We believe that the following critical land use activities are also of more than local concern:
1. Areas impacted by public investment where siting results in secondary land use demands.
2. Large scale private development which may have substantial impact upon the physical, social and economic environment.
3. Land development of more than local benefit not provided by the private sector.
It is our recommendation that decisions for these activities be made at the local and regional levels according to state established standards and subject to state review. Impact statements should be required on all major public and private developments.
There was a strong mandate from League members for greater emphasis on regional planning and regulation in these areas of more than local concern. Such a regional level of government would also have advisory powers with a responsibility to review and comment on local plans and to provide services. Members of this regional body should be appointed, not elected, with representation from local government and citizens with a field of expertise.
We believe that the state should provide increased technical assistance and data information to help localities develop and exercise local land use management functions. Localities should be authorized and encouraged to exercise innovative land use planning and regulatory techniques. Provisions must also be made to establish an appeals board with powers to arbitrate conflicts between governmental bodies and between citizens and government in land use decisions.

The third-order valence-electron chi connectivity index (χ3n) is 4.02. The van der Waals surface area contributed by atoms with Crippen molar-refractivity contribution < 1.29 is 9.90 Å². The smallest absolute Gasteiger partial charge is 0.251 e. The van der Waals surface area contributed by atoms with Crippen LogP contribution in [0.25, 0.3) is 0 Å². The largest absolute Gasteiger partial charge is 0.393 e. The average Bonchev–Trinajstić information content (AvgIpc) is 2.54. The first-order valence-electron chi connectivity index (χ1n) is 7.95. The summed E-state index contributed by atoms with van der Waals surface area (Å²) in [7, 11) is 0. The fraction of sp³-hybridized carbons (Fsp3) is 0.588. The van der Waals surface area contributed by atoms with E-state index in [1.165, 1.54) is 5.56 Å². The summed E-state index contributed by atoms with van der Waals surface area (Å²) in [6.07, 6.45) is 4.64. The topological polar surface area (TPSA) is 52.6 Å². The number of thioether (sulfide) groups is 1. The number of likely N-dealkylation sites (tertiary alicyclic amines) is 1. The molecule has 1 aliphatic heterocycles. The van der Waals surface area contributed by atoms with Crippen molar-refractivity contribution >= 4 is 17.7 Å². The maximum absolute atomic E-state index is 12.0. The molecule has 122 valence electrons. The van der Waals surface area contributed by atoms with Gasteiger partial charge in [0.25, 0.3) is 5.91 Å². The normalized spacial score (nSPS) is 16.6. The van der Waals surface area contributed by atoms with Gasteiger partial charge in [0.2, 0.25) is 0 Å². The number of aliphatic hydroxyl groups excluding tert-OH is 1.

Alternative modes of transportation that promote good health and environmental quality, such as bicycle and walkways, and provision for electric-powered vehicles. Recognizing the needs of this predominately rural state, the League supports efforts to move to shared and public transportation where feasible.
Geographic and intermodal connectivity, recognizing that transportation policy is a means of strengthening local communities. The League also supports the creative and increased use of existing resources.
The concept that all forms of transportation are the shared responsibility of local, state, and federal government.
The League of Women Voters of Vermont:
Recognizing that the gas tax will be most burdensome to low income Vermonters, the League supports fuel assistance measures to relieve this burden.